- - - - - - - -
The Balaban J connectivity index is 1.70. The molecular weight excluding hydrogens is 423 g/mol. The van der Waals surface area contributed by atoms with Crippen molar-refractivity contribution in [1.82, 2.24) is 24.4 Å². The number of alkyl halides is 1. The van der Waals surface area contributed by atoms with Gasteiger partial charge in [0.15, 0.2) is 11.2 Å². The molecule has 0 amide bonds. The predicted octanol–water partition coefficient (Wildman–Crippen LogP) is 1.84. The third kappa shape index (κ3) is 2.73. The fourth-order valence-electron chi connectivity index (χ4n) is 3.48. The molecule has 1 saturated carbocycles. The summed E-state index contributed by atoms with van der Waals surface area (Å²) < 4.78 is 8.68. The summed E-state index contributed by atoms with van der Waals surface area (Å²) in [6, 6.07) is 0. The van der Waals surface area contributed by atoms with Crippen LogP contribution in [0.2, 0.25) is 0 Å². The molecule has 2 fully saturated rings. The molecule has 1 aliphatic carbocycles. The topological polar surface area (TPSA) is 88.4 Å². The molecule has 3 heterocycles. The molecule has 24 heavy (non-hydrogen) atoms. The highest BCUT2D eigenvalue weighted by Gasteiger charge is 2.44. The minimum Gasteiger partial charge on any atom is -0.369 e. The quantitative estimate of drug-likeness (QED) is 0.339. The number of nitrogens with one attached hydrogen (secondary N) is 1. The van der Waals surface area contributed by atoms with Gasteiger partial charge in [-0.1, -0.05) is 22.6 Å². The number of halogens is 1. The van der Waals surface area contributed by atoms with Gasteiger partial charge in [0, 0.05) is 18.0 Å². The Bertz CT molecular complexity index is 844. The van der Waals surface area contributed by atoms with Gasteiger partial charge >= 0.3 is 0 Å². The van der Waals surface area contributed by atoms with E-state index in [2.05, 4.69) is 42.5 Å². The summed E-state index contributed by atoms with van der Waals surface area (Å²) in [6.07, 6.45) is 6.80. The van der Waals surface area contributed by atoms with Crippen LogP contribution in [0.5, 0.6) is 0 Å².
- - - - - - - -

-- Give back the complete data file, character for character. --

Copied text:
The Balaban J connectivity index is 1.70. The molecular weight excluding hydrogens is 423 g/mol. The van der Waals surface area contributed by atoms with Crippen molar-refractivity contribution in [1.82, 2.24) is 24.4 Å². The number of alkyl halides is 1. The van der Waals surface area contributed by atoms with Gasteiger partial charge in [0.15, 0.2) is 11.2 Å². The molecule has 0 amide bonds. The predicted octanol–water partition coefficient (Wildman–Crippen LogP) is 1.84. The third kappa shape index (κ3) is 2.73. The fourth-order valence-electron chi connectivity index (χ4n) is 3.48. The molecule has 1 saturated carbocycles. The summed E-state index contributed by atoms with van der Waals surface area (Å²) < 4.78 is 8.68. The summed E-state index contributed by atoms with van der Waals surface area (Å²) in [6, 6.07) is 0. The van der Waals surface area contributed by atoms with Crippen LogP contribution in [0.2, 0.25) is 0 Å². The molecule has 2 fully saturated rings. The molecule has 1 aliphatic carbocycles. The topological polar surface area (TPSA) is 88.4 Å². The molecule has 3 heterocycles. The molecule has 24 heavy (non-hydrogen) atoms. The highest BCUT2D eigenvalue weighted by Gasteiger charge is 2.44. The minimum Gasteiger partial charge on any atom is -0.369 e. The quantitative estimate of drug-likeness (QED) is 0.339. The number of nitrogens with one attached hydrogen (secondary N) is 1. The van der Waals surface area contributed by atoms with Gasteiger partial charge in [-0.1, -0.05) is 22.6 Å². The number of halogens is 1. The van der Waals surface area contributed by atoms with Gasteiger partial charge in [0, 0.05) is 18.0 Å². The Bertz CT molecular complexity index is 844. The van der Waals surface area contributed by atoms with Gasteiger partial charge >= 0.3 is 0 Å². The van der Waals surface area contributed by atoms with E-state index in [2.05, 4.69) is 42.5 Å². The summed E-state index contributed by atoms with van der Waals surface area (Å²) in [6.07, 6.45) is 6.80. The van der Waals surface area contributed by atoms with Crippen LogP contribution in [0.5, 0.6) is 0 Å².